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Harper's Encyclopedia of United States History (ed. Benson Lossing) 207 5 Browse Search
George Bancroft, History of the United States from the Discovery of the American Continent, Vol. 10 90 0 Browse Search
Jefferson Davis, The Rise and Fall of the Confederate Government 56 0 Browse Search
Cambridge History of American Literature: volume 1, Colonial and Revolutionary Literature: Early National Literature: Part I (ed. Trent, William Peterfield, 1862-1939., Erskine, John, 1879-1951., Sherman, Stuart Pratt, 1881-1926., Van Doren, Carl, 1885-1950.) 34 2 Browse Search
Horace Greeley, The American Conflict: A History of the Great Rebellion in the United States of America, 1860-65: its Causes, Incidents, and Results: Intended to exhibit especially its moral and political phases with the drift and progress of American opinion respecting human slavery from 1776 to the close of the War for the Union. Volume I. 32 0 Browse Search
Raphael Semmes, Memoirs of Service Afloat During the War Between the States 28 0 Browse Search
C. Edwards Lester, Life and public services of Charles Sumner: Born Jan. 6, 1811. Died March 11, 1874. 24 0 Browse Search
George Ticknor, Life, letters and journals of George Ticknor (ed. George Hillard) 22 0 Browse Search
Horace Greeley, The American Conflict: A History of the Great Rebellion in the United States of America, 1860-65: its Causes, Incidents, and Results: Intended to exhibit especially its moral and political phases with the drift and progress of American opinion respecting human slavery from 1776 to the close of the War for the Union. Volume II. 21 1 Browse Search
Wendell Phillips, Theodore C. Pease, Speeches, Lectures and Letters of Wendell Phillips: Volume 1 20 0 Browse Search
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Browsing named entities in Charles Congdon, Tribune Essays: Leading Articles Contributing to the New York Tribune from 1857 to 1863. (ed. Horace Greeley). You can also browse the collection for Alexander Hamilton or search for Alexander Hamilton in all documents.

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Charles Congdon, Tribune Essays: Leading Articles Contributing to the New York Tribune from 1857 to 1863. (ed. Horace Greeley), Southern Notions of the North. (search)
to tempt men from the comforts of home to the discomforts of the field. Nine-tenths of the wealth of the South is in fancy human stock; of no particular value to the soldier of fortune — of no value at all to the patriotic Northern volunteer. Mercenary, indeed! These noble soldiers who have just left home and comfort and their loved ones to fight the battle of the Constitution, asking no recompense but the consciousness of rectitude — mercenaries! If so, then Warren and Washington, then Hamilton and Schuyler were mercenaries! If so, who would not be a mercenary? The men of the North know indeed the value of money. They know what it will do; and they know, as Southern rebels will find out to their cost, just the right time to spend it. History hardly records such a profuse, yet enlightened liberality as that which the Northern States have exhibited. It is hardly an exaggeration to say, that the entire wealth of cities and towns, of private corporation and of individuals has be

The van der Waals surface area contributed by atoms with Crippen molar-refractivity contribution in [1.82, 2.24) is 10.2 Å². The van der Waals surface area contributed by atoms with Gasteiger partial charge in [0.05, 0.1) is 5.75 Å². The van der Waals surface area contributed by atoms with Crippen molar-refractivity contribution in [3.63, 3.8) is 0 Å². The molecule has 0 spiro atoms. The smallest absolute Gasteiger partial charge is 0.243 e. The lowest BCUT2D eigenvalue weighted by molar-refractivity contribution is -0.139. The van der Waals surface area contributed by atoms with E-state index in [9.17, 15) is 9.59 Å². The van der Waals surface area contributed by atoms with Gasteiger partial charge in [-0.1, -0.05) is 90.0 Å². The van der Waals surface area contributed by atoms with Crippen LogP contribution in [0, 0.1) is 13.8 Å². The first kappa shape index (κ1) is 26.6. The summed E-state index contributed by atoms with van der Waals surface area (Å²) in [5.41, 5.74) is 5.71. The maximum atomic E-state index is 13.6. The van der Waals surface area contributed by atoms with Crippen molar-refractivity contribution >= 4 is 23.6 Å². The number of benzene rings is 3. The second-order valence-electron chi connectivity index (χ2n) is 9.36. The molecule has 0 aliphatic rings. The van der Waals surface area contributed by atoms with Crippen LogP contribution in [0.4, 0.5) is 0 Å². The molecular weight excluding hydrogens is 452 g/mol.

Charles Congdon, Tribune Essays: Leading Articles Contributing to the New York Tribune from 1857 to 1863. (ed. Horace Greeley), The Constitution — not Conquest. (search)
lode this feeble hypothesis. The question was argued, and it was settled before the present Southern belligerent expounders were begotten. The men who established the Union may be reasonably supposed to have understood what they were about — to have known what they desired to effect and to have been capable of effecting it. The identical question of the right of a State to withdraw from the compact, was debated and decided at the very time when the compact was adopted. We quote only Alexander Hamilton, who said: A law, by the very meaning of the term, includes supremacy. It is a rule which those to whom it is prescribed are bound to preserve. This results from every political association. If individuals enter into a state of society, the laws of that society must be the supreme regulator of their conduct. If a number of political societies enter into a larger political society, the laws which the latter may enact, pursuant to the powers intrusted to it by the Constitution, must
riginal of the Confederacy175 De Bow on Confederate Manufactures230 Debt, The Confederate285 Everett, Edward45, 181 Fielder, Herbert, his Pamphlet46 Fillmore, Millard116 Floyd, John B162 Fortescue on Slavery303 Free States, Southern Opinion of316 Freedmen, Probable Vices of362 Franklin on British Policy366 Fast Day, Mr. Davis's377 Gregory, M. P.163 Greenville, Lord, on Emancipation329 Goethe on the Future of America808 Greatness, Historical856 Hamilton, Alexander, on the Union297 Hawks, Dr., his Twelve Questions305 Independence, Declaration of139 Independence, Southern Association for265 Ireland, The Case of294 Johnson, Reverdy42 Johnson, Dr., his Favorite Toast329 Lord, President3, 319 Lawrence, Abbot25 Ludovico, Father54 Lincoln, Abraham181, 384 Letcher, Governor340 Mason, John Y13, 24 Mitchel, John20, 50 Matthews, of Virginia, on Education92 Montgomery, The Muddle at181 Morse, Samuel and